Earlier this week the U.S. Preventive Services Task Force (USPSTF) issued revised breast cancer screening guidelines: women in their 40s who have no unusual risk factors for breast cancer should not receive routine mammograms for early detection of breast cancer and should instead begin routine screening at age 50.
This is proving upsetting especially to women who were diagnosed with breast cancer at a young age, which is understandable. At the same time, I can't help but wonder…is routine mammography for women in their 40s who have no risk factors for breast cancer akin to continuous electronic fetal heart rate monitoring (EFM) for all women with low risk pregnancies?
Fetal heart rate monitoring during labor is essential, but continuous EFM may send up red flags where none are needed. EFM readings vary by machine and clinician. Jump on an abnormal reading too quickly and you may end up with an unnecessary cesarean section—major abdominal surgery that carries heightened risks for both mother and baby.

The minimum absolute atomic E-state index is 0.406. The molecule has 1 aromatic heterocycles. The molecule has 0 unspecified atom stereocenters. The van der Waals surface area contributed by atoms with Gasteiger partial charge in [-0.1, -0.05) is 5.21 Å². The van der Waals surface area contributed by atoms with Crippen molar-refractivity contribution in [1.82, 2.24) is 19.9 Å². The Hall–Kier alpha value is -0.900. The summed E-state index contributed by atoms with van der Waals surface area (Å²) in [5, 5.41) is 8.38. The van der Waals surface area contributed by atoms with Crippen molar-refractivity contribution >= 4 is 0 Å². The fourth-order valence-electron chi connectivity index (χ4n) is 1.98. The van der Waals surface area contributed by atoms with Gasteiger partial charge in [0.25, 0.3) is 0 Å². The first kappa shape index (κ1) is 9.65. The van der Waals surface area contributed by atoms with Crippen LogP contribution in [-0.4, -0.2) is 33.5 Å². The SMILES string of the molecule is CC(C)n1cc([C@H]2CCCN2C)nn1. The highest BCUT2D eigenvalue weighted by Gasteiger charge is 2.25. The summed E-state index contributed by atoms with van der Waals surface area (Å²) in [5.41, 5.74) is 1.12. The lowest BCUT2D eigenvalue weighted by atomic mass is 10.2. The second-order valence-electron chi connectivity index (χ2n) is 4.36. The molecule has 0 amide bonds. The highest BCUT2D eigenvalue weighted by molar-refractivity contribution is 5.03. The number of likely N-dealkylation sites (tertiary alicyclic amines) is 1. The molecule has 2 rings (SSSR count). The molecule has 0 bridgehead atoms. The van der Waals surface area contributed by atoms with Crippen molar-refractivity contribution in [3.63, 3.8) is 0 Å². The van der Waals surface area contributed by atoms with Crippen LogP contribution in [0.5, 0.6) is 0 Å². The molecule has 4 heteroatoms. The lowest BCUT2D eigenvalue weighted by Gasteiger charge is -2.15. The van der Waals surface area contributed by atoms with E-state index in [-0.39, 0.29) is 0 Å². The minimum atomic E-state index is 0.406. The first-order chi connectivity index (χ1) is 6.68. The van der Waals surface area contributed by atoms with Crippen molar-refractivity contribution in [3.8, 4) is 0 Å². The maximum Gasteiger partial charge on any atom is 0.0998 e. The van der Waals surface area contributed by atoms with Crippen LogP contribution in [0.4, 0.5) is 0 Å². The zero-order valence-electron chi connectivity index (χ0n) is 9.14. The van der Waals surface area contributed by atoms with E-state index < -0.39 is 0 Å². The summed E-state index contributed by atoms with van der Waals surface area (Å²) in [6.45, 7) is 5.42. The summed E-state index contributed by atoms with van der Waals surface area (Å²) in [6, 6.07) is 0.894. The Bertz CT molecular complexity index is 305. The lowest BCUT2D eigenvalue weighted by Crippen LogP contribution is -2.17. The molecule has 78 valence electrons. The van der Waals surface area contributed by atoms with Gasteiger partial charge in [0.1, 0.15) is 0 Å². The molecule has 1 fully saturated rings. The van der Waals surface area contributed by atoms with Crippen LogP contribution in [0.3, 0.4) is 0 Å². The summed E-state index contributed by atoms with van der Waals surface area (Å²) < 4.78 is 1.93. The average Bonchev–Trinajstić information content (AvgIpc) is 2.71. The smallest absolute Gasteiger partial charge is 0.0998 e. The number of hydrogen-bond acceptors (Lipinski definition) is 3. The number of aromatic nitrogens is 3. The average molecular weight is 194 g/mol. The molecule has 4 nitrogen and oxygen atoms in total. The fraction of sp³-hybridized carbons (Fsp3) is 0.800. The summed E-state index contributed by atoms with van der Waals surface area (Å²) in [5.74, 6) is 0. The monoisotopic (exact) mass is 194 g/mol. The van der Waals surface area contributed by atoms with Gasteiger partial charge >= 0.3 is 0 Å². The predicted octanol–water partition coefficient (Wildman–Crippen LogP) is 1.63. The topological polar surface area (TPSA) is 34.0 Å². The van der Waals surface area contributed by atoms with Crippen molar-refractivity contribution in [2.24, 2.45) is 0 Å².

In fact, ACOG recently revised their EFM guidelines and put it into perspective in a press release containing this insightful statement:
“Since 1980, the use of EFM has grown dramatically, from being used on 45% of pregnant women in labor to 85% in 2002," says George A. Macones, MD, who headed the development of the ACOG document. "Although EFM is the most common obstetric procedure today, unfortunately it hasn't reduced perinatal mortality or the risk of cerebral palsy. In fact, the rate of cerebral palsy has essentially remained the same since World War II despite fetal monitoring and all of our advancements in treatments and interventions."So, what about these revised breast cancer screening guidelines? Here’s a snapshot of the National Breast Cancer Coalition (NBCC) analysis of the revisions :
“Mammography can miss cancers that need treatment, and in some cases find disease that does not need treatment, leading to overtreatment with toxic therapies. Harms for healthy women who do not have cancer can include unnecessary imaging tests and biopsies, unnecessary exposure to x-ray radiation, and psychological trauma and anxiety.”and…
“All breast cancers are not equal. Some patients will have fast-growing, aggressive tumors while others will have slower-growing, less aggressive tumors that are less likely to metastasize and, therefore, have a better prognosis. Screening is more likely to identify the slower-growing, less aggressive tumors because of longer asymptomatic periods. This “length-time” bias can make screening appear more beneficial than it is.”Notice any similarities to continuous EFM?
What do you think? Are these revised guidelines a step toward backing off of our nation’s overuse of technology and interventions? Or was this a bad public health move?